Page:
Note that for the problem becomes trivial since for all and . On the other hand, if then the problem is not well normalized. In this case, the initial error is and for the normalized error criterion we may work with instead of . By assuming that we simplify the notation. Note also that iff (as well as ) is compact. This assumption implies that the information complexity is finite for all and all .
For and , define
(8) 
Then is well defined and always finite. Since , we have . Furthermore, goes to infinity if and only if all ’s are positive.
We also assume that the weights satisfy
(9) 
The ordering of the ’s tells us that the successive subproblems are less and less important. The assumption that the weights are at most one is made for simplicity to guarantee that . The case of more general ’s and ’s is considered for algebraic tractability in [17, Section 5.3].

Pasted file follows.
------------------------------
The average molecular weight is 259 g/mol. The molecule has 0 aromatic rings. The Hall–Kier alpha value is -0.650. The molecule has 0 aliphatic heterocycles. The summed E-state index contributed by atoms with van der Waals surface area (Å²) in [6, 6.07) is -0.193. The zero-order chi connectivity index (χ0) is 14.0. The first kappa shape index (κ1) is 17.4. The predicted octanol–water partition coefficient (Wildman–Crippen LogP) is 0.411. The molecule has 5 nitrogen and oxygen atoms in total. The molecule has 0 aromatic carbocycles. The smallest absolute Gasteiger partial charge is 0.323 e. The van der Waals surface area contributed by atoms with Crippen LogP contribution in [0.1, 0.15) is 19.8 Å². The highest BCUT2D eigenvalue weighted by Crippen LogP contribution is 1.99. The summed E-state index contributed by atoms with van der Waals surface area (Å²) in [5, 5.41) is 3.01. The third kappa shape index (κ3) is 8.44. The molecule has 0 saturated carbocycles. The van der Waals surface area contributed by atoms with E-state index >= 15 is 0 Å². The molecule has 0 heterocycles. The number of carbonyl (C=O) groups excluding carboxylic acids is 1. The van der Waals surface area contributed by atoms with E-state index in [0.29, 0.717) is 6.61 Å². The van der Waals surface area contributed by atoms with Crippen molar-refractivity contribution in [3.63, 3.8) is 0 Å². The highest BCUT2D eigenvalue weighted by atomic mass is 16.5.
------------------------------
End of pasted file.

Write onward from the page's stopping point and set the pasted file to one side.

For and , define
Then is well defined. We put for , and note that for . Both and are nondecreasing, and .
Now we are able to state our main result. To shorten the notation we write ”iff” instead of “if and only if”.
Theorem 1.
We have

EXPSPT holds iff
If this holds then the exponent of EXPSPT is .

EXPSPT and EXPPT are equivalent.

EXPQPT holds iff
If this holds then the exponent of EXPQPT is .

Let .
EXPWT holds iff

Let and .
EXPWT holds iff

Let and .
EXPWT holds iff

Let , and .
EXPWT holds iff

Let , and .
EXPWT holds iff

Let and .
EXPWT holds iff

Let and . EXPWT holds for arbitrary ’s iff

Let and .
EXPWT holds iff for arbitrary integers with and it is true that
(10)
Before we present the proof of Theorem 1 we illustrate some of the results and discuss their meaning.
Example 1.
Let and for positive and . Then we have
and hence

and imply EXPSPT with ;